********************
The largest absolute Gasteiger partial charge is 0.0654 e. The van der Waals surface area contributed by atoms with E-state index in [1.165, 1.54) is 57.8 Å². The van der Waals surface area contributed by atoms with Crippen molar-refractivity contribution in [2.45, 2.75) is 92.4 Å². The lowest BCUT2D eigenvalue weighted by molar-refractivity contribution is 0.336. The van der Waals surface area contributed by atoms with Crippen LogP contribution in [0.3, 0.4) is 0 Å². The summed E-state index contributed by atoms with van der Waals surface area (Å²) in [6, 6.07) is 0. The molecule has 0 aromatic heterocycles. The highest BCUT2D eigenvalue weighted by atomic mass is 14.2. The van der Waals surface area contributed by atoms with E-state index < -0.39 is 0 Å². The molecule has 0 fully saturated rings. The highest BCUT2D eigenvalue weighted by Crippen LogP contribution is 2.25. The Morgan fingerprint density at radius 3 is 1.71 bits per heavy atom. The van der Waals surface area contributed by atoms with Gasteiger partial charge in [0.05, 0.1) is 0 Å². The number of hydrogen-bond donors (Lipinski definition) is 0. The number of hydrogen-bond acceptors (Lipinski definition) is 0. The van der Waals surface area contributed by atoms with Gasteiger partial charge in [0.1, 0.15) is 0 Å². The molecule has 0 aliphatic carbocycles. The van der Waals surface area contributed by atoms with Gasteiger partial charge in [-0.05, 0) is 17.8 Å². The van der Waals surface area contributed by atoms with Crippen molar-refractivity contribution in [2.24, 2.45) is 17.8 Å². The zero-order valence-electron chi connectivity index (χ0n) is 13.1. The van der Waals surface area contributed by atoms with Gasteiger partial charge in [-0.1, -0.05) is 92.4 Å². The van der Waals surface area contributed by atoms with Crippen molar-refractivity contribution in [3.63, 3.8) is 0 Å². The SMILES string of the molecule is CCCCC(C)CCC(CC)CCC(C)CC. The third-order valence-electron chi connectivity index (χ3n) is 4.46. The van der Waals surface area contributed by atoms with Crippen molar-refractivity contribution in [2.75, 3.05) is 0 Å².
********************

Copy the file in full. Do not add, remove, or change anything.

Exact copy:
The largest absolute Gasteiger partial charge is 0.0654 e. The van der Waals surface area contributed by atoms with E-state index in [1.165, 1.54) is 57.8 Å². The van der Waals surface area contributed by atoms with Crippen molar-refractivity contribution in [2.45, 2.75) is 92.4 Å². The lowest BCUT2D eigenvalue weighted by molar-refractivity contribution is 0.336. The van der Waals surface area contributed by atoms with Crippen LogP contribution in [0.3, 0.4) is 0 Å². The summed E-state index contributed by atoms with van der Waals surface area (Å²) in [6, 6.07) is 0. The molecule has 0 aromatic heterocycles. The highest BCUT2D eigenvalue weighted by atomic mass is 14.2. The van der Waals surface area contributed by atoms with E-state index < -0.39 is 0 Å². The molecule has 0 fully saturated rings. The highest BCUT2D eigenvalue weighted by Crippen LogP contribution is 2.25. The Morgan fingerprint density at radius 3 is 1.71 bits per heavy atom. The van der Waals surface area contributed by atoms with Gasteiger partial charge in [0.05, 0.1) is 0 Å². The number of hydrogen-bond donors (Lipinski definition) is 0. The number of hydrogen-bond acceptors (Lipinski definition) is 0. The van der Waals surface area contributed by atoms with Gasteiger partial charge in [0.1, 0.15) is 0 Å². The molecule has 0 aliphatic carbocycles. The van der Waals surface area contributed by atoms with Gasteiger partial charge in [-0.05, 0) is 17.8 Å². The van der Waals surface area contributed by atoms with Crippen molar-refractivity contribution in [2.24, 2.45) is 17.8 Å². The zero-order valence-electron chi connectivity index (χ0n) is 13.1. The van der Waals surface area contributed by atoms with Gasteiger partial charge in [-0.1, -0.05) is 92.4 Å². The van der Waals surface area contributed by atoms with Crippen molar-refractivity contribution in [3.63, 3.8) is 0 Å². The SMILES string of the molecule is CCCCC(C)CCC(CC)CCC(C)CC. The third-order valence-electron chi connectivity index (χ3n) is 4.46. The van der Waals surface area contributed by atoms with Crippen molar-refractivity contribution in [2.75, 3.05) is 0 Å².